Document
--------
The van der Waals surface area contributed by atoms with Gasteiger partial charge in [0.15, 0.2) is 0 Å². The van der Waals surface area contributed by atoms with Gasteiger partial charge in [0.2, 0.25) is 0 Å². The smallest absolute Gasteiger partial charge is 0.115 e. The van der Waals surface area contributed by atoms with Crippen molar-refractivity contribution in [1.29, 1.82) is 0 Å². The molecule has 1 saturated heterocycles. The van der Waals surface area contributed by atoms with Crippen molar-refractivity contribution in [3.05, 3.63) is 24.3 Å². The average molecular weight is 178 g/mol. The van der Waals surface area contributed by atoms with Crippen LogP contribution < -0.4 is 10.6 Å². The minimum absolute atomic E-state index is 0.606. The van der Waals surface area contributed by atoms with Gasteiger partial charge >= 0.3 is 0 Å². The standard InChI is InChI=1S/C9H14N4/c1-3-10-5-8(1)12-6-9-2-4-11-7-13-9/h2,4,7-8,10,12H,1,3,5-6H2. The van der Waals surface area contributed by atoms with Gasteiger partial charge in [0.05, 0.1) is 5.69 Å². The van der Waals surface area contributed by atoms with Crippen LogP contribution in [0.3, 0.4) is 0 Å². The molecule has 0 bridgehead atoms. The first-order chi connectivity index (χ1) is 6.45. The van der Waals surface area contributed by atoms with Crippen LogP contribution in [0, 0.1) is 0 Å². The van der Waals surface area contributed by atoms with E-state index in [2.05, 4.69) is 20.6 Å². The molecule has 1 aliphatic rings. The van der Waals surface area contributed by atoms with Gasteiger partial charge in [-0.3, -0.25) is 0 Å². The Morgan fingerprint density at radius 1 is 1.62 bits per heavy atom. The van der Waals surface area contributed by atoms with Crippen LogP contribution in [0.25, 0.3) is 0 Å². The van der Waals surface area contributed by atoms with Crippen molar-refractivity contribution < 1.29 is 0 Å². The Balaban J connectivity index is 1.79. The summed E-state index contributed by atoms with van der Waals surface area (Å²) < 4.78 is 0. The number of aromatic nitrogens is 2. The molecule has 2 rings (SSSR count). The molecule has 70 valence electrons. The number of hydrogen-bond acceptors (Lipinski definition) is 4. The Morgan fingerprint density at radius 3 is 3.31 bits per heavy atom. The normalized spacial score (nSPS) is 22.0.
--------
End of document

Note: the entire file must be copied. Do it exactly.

The van der Waals surface area contributed by atoms with Gasteiger partial charge in [0.15, 0.2) is 0 Å². The van der Waals surface area contributed by atoms with Gasteiger partial charge in [0.2, 0.25) is 0 Å². The smallest absolute Gasteiger partial charge is 0.115 e. The van der Waals surface area contributed by atoms with Crippen molar-refractivity contribution in [1.29, 1.82) is 0 Å². The molecule has 1 saturated heterocycles. The van der Waals surface area contributed by atoms with Crippen molar-refractivity contribution in [3.05, 3.63) is 24.3 Å². The average molecular weight is 178 g/mol. The van der Waals surface area contributed by atoms with Crippen LogP contribution < -0.4 is 10.6 Å². The minimum absolute atomic E-state index is 0.606. The van der Waals surface area contributed by atoms with Gasteiger partial charge >= 0.3 is 0 Å². The standard InChI is InChI=1S/C9H14N4/c1-3-10-5-8(1)12-6-9-2-4-11-7-13-9/h2,4,7-8,10,12H,1,3,5-6H2. The van der Waals surface area contributed by atoms with Gasteiger partial charge in [0.05, 0.1) is 5.69 Å². The van der Waals surface area contributed by atoms with Crippen LogP contribution in [0.3, 0.4) is 0 Å². The molecule has 0 bridgehead atoms. The first-order chi connectivity index (χ1) is 6.45. The van der Waals surface area contributed by atoms with Crippen LogP contribution in [0, 0.1) is 0 Å². The van der Waals surface area contributed by atoms with E-state index in [2.05, 4.69) is 20.6 Å². The molecule has 1 aliphatic rings. The van der Waals surface area contributed by atoms with Gasteiger partial charge in [-0.3, -0.25) is 0 Å². The Morgan fingerprint density at radius 1 is 1.62 bits per heavy atom. The van der Waals surface area contributed by atoms with Crippen LogP contribution in [0.25, 0.3) is 0 Å². The van der Waals surface area contributed by atoms with Crippen molar-refractivity contribution < 1.29 is 0 Å². The Balaban J connectivity index is 1.79. The summed E-state index contributed by atoms with van der Waals surface area (Å²) < 4.78 is 0. The number of aromatic nitrogens is 2. The molecule has 2 rings (SSSR count). The molecule has 70 valence electrons. The number of hydrogen-bond acceptors (Lipinski definition) is 4. The Morgan fingerprint density at radius 3 is 3.31 bits per heavy atom. The normalized spacial score (nSPS) is 22.0.